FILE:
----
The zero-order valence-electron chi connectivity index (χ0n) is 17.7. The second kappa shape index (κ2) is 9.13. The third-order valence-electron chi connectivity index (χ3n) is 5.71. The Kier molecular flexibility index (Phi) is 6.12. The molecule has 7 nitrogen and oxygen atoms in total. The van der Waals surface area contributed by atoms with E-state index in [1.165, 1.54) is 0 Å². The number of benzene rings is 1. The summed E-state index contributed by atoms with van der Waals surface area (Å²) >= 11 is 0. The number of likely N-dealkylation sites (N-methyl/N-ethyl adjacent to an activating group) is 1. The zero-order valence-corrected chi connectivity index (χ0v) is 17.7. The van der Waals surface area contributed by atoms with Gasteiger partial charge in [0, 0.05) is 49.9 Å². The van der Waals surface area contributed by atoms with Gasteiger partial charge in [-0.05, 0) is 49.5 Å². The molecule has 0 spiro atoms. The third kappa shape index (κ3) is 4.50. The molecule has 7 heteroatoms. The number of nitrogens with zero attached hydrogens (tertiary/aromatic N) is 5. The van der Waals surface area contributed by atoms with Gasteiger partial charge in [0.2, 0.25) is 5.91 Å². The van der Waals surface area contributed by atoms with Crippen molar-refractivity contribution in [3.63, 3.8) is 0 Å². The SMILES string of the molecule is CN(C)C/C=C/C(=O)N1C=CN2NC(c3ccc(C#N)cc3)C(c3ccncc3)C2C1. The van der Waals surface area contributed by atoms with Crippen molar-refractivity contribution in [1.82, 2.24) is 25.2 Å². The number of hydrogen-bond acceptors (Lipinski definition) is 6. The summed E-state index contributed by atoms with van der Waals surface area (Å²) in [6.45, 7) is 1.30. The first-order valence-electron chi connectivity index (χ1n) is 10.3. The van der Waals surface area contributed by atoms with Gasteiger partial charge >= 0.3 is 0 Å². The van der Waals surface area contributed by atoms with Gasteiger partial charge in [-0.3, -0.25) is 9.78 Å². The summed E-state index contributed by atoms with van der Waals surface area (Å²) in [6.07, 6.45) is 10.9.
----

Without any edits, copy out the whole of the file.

The zero-order valence-electron chi connectivity index (χ0n) is 17.7. The second kappa shape index (κ2) is 9.13. The third-order valence-electron chi connectivity index (χ3n) is 5.71. The Kier molecular flexibility index (Phi) is 6.12. The molecule has 7 nitrogen and oxygen atoms in total. The van der Waals surface area contributed by atoms with E-state index in [1.165, 1.54) is 0 Å². The number of benzene rings is 1. The summed E-state index contributed by atoms with van der Waals surface area (Å²) >= 11 is 0. The number of likely N-dealkylation sites (N-methyl/N-ethyl adjacent to an activating group) is 1. The zero-order valence-corrected chi connectivity index (χ0v) is 17.7. The van der Waals surface area contributed by atoms with Gasteiger partial charge in [0, 0.05) is 49.9 Å². The van der Waals surface area contributed by atoms with Gasteiger partial charge in [-0.05, 0) is 49.5 Å². The molecule has 0 spiro atoms. The third kappa shape index (κ3) is 4.50. The molecule has 7 heteroatoms. The number of nitrogens with zero attached hydrogens (tertiary/aromatic N) is 5. The van der Waals surface area contributed by atoms with Gasteiger partial charge in [0.2, 0.25) is 5.91 Å². The van der Waals surface area contributed by atoms with Crippen molar-refractivity contribution in [3.63, 3.8) is 0 Å². The SMILES string of the molecule is CN(C)C/C=C/C(=O)N1C=CN2NC(c3ccc(C#N)cc3)C(c3ccncc3)C2C1. The van der Waals surface area contributed by atoms with Crippen molar-refractivity contribution in [1.82, 2.24) is 25.2 Å². The number of hydrogen-bond acceptors (Lipinski definition) is 6. The summed E-state index contributed by atoms with van der Waals surface area (Å²) in [6.45, 7) is 1.30. The first-order valence-electron chi connectivity index (χ1n) is 10.3. The van der Waals surface area contributed by atoms with Gasteiger partial charge >= 0.3 is 0 Å². The van der Waals surface area contributed by atoms with Gasteiger partial charge in [-0.3, -0.25) is 9.78 Å². The summed E-state index contributed by atoms with van der Waals surface area (Å²) in [6.07, 6.45) is 10.9.